I stand over the kitchen sink, eyeing several familiar Eskimo Joe’s cups in its open mouth. My son James, the one who brought the cups from his room some time ago, rummages through a cabinet.
“Uh, James darlin’,” I say, pointing at the stacks of colorful plastic cups. “Do you plan to put these in the dishwasher or do you hope they just apparate that direction on their own?” I tap tap tap the kitchen counter.
“Well mama,” he begins, taking another cup from the cabinet. “I kinda thought the kitchen fairies would take care of them?” He shrugs his shoulders, tilts his head sideways and grins.
I narrow my eyes at him in acknowledgment of my oft-repeated mantra concerning dishes left hither and yon, “There are no kitchen fairies in this house.”
I open the dishwasher door with a dramatic sweep of the hand.
“Try again, son.” I say as I move over to make room for him at the sink.
As I head upstairs to my bedroom, I think about how this kiddo and his twin brother graduate high school in just a few days. And I realize when they fly the coup, I might just miss seeing their stacks of cups in the sink.
This is a time of anticipation and excitement, when my husband and I actually high-five one another for getting these two men-children to high school graduation. That is no small thing, dear ones. Like so many of you who’ve done the same, we’ve driven a million miles in the minivan taking each one to school, activities, and playdates. We’ve helped with a thousand math assignments and proofread a hundred English papers. We’ve seen one kid’s wild will of iron and the other’s inability to sit still turn into glimpses of their futures.
But this is also a time that breaks our hearts a little, of realizing a definite ending approaches as a new beginning follows close behind. And it’s okay to mourn the ending even as the beginning is good, right, and exciting.
Really, I can’t get over this feeling I’m carrying something I’m about to let go, something that will wander with them to this next part of their lives. Sometimes it feels like a load lifted, like we’ve reached a big milestone and rightly reward ourselves by sitting in the warm sunshine with a double scoop of ice cream. And at other times it feels like letting go will leave a hole, and it’s gonna take some time for the new way of things to feel, well, less new.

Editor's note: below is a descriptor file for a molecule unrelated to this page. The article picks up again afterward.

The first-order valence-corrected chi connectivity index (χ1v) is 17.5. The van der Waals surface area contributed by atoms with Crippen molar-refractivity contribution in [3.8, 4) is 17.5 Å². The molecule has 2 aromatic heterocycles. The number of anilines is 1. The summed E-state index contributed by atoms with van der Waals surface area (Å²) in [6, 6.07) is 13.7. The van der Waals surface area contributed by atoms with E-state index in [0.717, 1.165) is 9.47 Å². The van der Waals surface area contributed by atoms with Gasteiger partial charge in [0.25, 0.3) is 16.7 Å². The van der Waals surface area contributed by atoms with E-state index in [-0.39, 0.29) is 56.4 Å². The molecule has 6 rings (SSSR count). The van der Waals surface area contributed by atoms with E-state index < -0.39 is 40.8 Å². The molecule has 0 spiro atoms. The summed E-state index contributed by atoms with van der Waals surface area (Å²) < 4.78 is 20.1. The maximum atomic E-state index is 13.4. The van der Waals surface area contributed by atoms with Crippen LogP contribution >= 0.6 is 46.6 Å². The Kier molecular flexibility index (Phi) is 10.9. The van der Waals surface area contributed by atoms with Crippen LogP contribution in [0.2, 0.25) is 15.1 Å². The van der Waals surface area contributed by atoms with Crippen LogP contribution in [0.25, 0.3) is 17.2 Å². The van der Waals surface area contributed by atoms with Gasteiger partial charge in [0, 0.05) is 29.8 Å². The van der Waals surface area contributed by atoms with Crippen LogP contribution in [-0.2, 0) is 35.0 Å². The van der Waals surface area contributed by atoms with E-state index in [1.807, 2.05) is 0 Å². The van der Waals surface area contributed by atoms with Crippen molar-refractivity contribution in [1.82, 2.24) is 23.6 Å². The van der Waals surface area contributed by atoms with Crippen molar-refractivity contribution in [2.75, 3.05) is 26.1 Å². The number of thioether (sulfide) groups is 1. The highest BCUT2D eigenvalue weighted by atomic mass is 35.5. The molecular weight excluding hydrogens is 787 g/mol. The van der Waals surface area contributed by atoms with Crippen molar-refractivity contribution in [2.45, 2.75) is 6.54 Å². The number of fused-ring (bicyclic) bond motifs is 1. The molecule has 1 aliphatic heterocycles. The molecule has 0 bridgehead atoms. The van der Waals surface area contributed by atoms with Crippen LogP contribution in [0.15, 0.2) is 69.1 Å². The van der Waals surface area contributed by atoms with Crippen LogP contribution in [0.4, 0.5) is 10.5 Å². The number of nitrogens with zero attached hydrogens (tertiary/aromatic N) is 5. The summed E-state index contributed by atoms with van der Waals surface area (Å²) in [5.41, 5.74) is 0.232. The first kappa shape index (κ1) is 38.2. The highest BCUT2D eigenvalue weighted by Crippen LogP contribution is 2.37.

But that’s to be expected, isn’t it? I mean, we mamas carry our kids for a long time.
We carry our babies in our bellies or in our hearts for months, maybe years.
And really, we carry them a heckuva lot longer than that.
After carrying my babies through morning (all day) sickness when I taught elementary school, my husband and I carried them home from the hospital into our tiny house on Waterford Drive, into their nursery decorated with a border-ribbon of barnyard animals.
We carried them from that bedroom to our tiny living room to the ivy-wallpapered kitchen a thousand times to calm, feed, and snuggle them.
We carried them from their first house with the shady maples in the midwest to the desert house with the dirt front yard out west.
We carried them in one way to Kindergarten and in another to high school and still more in all the years in-between.
And somewhere along the way, a shift happened as slow and sure as the change in seasons.
Yes, we’ve carried our kids to Christ. And absolutely, our kids have carried us to Christ as we’ve pleaded for parenting HELP. What’s more, they began to carry us toward their own personalities and desires and dreams. They carried us to a different way of seeing things we thought we knew for sure, back before we had kids.
God used them to carry us, to unfold in us all that needed to be built up and stripped away. From what I gather from my empty nester friends, this won’t ever stop as long as we’re logging miles on this earth.
In the meantime, we mamas won’t ever stop praying our hearts out for our kiddos.
We won’t stop being here for their weekends, their semester breaks, their favorite dinner, their place to catch up on sleep and the laundry.
We’ll have moments we cry from joy and heartache.
We’ll have moments we want to relay our wisdom when we need to be quiet.
We’ll have moments we want to be quiet when we need to speak up.
But through it all, we’ll continue to root for them and be their forever advocate.
And when they come back home, we might even put their cups in the dishwasher without complaining.
Yeah, we might be not-so ready for this new season, but that’s okay. Our kids are ready, and that will also carry us to graduation day and beyond.
So as we sit in the middle place between what has been and what will be, we’ll remember to be thankful we made it here right alongside our kids. We’ll be thankful that the Lord saw us to this day–a gift, a memory-marker, just the next step in God’s best for them, for us.
We carry sadness in one hand, but may it not overshadow the wonder in our other. Because no big change is ever the end of things.
God’s grace and goodness are.
Read my Prayer for the Mom of the Graduate here. (There’s a free gift for the graduate inside as well!)
And if you would like to further see how God wants to meet you within your uncertain season of change, consider reading Girl Meets Change: Truths to Carry You Through Life’s Transitions. It’s also a great gift for the teen kiddo off to college or the college graduate!